Basquiat was fascinated by the power and vulnerability of marginalised bodies. Obsessed with anatomy since being gifted a copy of the famous medical and artistic treatise Gray’s Anatomy as a young child by his mother as he lay recovering in hospital after being hit by a car, Basquiat’s anti-hero, a naked, shitting, overly-endowed, dark-skinned savage-warrior waving a spear, manifests a visible skull, ribcage, sinew and spilling guts. He is the physical antithesis of his counterpart in Jacques-Louis David’s neoclassical (and notoriously homoerotic) masterpiece Leonidas at Thermopylae (1814). Sitting erect, with marble-like alabaster skin bathed in light and his eyes turned towards heaven, nude but for an embroidered cloak and elaborately feathered helmet, the Spartan King Leonidas epitomises the classical ideals of male virtue, beauty and heroic self-sacrificial courage. The phallic scabbard barely hiding his modesty, Leonidas wields a gleaming sword in one hand and a long dark spear in the other. In the same vein, the famous Greek Eurymedon vase depicts a terrified Persian archer submitting to sexual humiliation at the hands of his virile Greek captor. But in Thermopolae Basquiat’s protagonist is the undisputed aggressor, and the subversive masculinity of this so-called barbarian repudiates classical iconography with a compelling and savage force. Basquiat follows in the footsteps of artists such as Picasso who with his painting Les Demoiselles d'Avignon (1907) “replaced the benign ideal of the Classical nude with a new race of sexually armed and dangerous beings” (Holland Cotter, ‘When Picasso Changed His Tune’, The New York Times, 10 February 2011).

    The artist-warrior

    Thermopolae’s anti-hero sports dreadlocks remarkably similar to Basquiat’s own hairstyle, and on the adjoining panel can be seen the Greek letters "IDYSOΣIN", a syncopated version of ‘idiosyncrasy’, or outsider. Basquiat's paintings became a tool for introspection and for identifying with his experiences in the African American community of his time, whilst inserting himself into the role of his subjects became a way of honouring and acknowledging their experiences.

    When read as a self-portrait, the burning bush and flames behind the protagonist’s back suddenly take on urgent meaning as well. The story of the burning bush, aflame but not consumed by the fire, is the story told in the Book of Exodus about the moment God charged Moses with freeing his people from slavery under the Egyptians. The bush is an acutely political rallying cry: a criticism of colonialism and support for class struggle.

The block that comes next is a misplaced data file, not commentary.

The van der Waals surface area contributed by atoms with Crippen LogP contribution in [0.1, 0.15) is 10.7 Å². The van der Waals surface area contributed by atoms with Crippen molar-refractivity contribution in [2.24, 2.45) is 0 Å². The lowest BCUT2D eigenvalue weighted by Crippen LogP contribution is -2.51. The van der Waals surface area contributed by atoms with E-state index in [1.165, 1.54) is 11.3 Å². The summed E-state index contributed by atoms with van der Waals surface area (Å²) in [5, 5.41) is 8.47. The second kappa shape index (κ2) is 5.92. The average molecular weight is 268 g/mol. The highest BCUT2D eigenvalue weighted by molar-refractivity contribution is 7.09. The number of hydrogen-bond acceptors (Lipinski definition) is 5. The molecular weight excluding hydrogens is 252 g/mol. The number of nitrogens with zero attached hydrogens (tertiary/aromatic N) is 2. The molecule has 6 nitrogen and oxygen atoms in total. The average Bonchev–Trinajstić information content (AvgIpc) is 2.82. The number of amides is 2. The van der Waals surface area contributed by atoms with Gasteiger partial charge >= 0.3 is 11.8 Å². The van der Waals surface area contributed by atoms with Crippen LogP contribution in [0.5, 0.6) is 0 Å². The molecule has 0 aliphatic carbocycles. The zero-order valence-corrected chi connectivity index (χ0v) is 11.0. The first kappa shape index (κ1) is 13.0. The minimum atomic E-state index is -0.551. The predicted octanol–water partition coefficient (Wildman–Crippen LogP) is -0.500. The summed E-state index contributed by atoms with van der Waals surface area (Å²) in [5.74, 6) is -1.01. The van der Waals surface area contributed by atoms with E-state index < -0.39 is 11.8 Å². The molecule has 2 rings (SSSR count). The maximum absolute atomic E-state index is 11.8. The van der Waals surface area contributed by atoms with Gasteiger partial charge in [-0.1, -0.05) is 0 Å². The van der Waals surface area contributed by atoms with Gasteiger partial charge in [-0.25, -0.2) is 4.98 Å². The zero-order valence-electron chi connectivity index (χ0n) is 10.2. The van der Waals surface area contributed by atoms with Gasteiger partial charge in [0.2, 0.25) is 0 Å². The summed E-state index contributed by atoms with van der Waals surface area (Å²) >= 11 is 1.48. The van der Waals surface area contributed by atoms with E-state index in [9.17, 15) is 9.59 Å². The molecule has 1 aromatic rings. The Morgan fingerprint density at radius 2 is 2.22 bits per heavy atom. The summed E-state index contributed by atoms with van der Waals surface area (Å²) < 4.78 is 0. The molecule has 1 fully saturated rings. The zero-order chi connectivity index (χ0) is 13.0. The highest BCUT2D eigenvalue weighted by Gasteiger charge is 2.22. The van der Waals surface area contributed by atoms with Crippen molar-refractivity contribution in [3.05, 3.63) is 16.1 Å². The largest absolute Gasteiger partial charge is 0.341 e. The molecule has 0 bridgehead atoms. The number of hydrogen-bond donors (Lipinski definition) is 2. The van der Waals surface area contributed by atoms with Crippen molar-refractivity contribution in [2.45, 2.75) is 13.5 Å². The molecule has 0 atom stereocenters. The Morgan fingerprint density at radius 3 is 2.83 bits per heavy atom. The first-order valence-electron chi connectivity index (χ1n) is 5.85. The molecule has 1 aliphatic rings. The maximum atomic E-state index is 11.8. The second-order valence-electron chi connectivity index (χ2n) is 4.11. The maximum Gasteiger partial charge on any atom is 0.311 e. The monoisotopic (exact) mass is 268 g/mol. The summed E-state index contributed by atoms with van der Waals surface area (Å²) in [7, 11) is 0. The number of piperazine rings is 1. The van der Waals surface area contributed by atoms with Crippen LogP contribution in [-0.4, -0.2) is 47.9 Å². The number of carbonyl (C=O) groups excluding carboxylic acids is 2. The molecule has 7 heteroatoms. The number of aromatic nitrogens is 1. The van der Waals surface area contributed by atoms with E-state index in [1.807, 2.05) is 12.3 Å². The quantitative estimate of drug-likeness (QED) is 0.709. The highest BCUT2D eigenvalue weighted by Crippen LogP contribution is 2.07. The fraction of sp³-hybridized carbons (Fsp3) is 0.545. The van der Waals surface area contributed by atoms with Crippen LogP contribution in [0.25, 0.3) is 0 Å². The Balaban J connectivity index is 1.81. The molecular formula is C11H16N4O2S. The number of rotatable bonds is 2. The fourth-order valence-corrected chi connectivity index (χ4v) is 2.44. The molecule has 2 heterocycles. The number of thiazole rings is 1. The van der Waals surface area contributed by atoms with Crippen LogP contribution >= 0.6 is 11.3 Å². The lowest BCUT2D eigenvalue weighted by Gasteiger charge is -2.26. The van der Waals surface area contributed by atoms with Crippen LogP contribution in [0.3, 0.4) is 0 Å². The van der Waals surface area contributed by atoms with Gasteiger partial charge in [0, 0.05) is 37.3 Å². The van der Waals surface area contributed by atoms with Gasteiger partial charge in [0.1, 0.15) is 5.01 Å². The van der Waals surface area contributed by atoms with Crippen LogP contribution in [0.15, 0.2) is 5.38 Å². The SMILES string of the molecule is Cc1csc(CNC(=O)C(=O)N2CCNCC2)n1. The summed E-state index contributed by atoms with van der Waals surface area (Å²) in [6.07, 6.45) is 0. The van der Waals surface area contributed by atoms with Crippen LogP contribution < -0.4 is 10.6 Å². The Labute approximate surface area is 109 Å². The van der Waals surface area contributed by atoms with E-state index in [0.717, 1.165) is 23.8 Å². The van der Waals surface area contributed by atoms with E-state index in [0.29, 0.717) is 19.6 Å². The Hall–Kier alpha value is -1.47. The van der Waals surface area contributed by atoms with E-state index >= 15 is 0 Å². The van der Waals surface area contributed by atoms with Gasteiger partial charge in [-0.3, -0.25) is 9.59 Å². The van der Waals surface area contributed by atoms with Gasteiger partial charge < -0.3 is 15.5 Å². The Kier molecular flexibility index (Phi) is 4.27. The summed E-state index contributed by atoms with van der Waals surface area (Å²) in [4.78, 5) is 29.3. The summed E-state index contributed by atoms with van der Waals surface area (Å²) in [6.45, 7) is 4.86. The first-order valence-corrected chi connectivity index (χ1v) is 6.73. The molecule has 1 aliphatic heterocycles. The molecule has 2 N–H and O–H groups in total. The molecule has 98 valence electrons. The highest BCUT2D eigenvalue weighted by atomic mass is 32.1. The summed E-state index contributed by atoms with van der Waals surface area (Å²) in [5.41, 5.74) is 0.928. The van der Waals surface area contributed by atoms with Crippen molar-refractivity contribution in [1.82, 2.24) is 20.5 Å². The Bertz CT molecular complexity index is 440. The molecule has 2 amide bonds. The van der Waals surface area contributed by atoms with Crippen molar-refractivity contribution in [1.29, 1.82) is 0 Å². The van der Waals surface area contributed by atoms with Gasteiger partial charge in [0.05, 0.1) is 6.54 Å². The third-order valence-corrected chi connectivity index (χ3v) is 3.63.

Basquiat took this duty seriously, and Thermopolae revisits Basquiat’s Untitled (History of the Black People) (1983), which juxtaposes images of the Atlantic slave trade alongside images of the Egyptian slave trade centuries before. The Thermopolae warrior’s stark profile and frontal position of the torso allude to Egyptian figural representation, and consequently reclaiming Egyptian culture as fundamentally African “subverts the concept of ancient Egypt as the cradle of Western Civilisation" (Andrea Frohne, ‘Representing Jean-Michel Basquiat’ in Isidore Okpewho et al (eds.), The African Diaspora: African Origins and New World Identities, Indiana, 1999, pp. 439–451).

    Using his paintings to also attack power structures and systems of institutionalised racism, the Irony of Negro Policeman (1981) depicts how African-Americans under the control of a predominantly Caucasian society become complicit with "institutionalised forms of whiteness and corrupt white regimes of power" (Andrea Frohne, ‘Representing Jean-Michel Basquiat’, pp. 439–451).

    ‘I don't think about art when I'm working. I try to think about life.’

    Basquiat’s paintings were a ‘calculated improvisation’; like beat poets who composed their writing from shredded scraps, he remixed his materials and themes compulsively and instinctively, working on multiple projects at once in his studio using found materials, oilstick, crayons, spray paint, pencil and acrylic paints at the same time. When he couldn't afford canvases, he fashioned them out of discarded wood found on the street, and consequently Thermopolae is an ironic ‘diptych’ fashioned from a repurposed door and fence.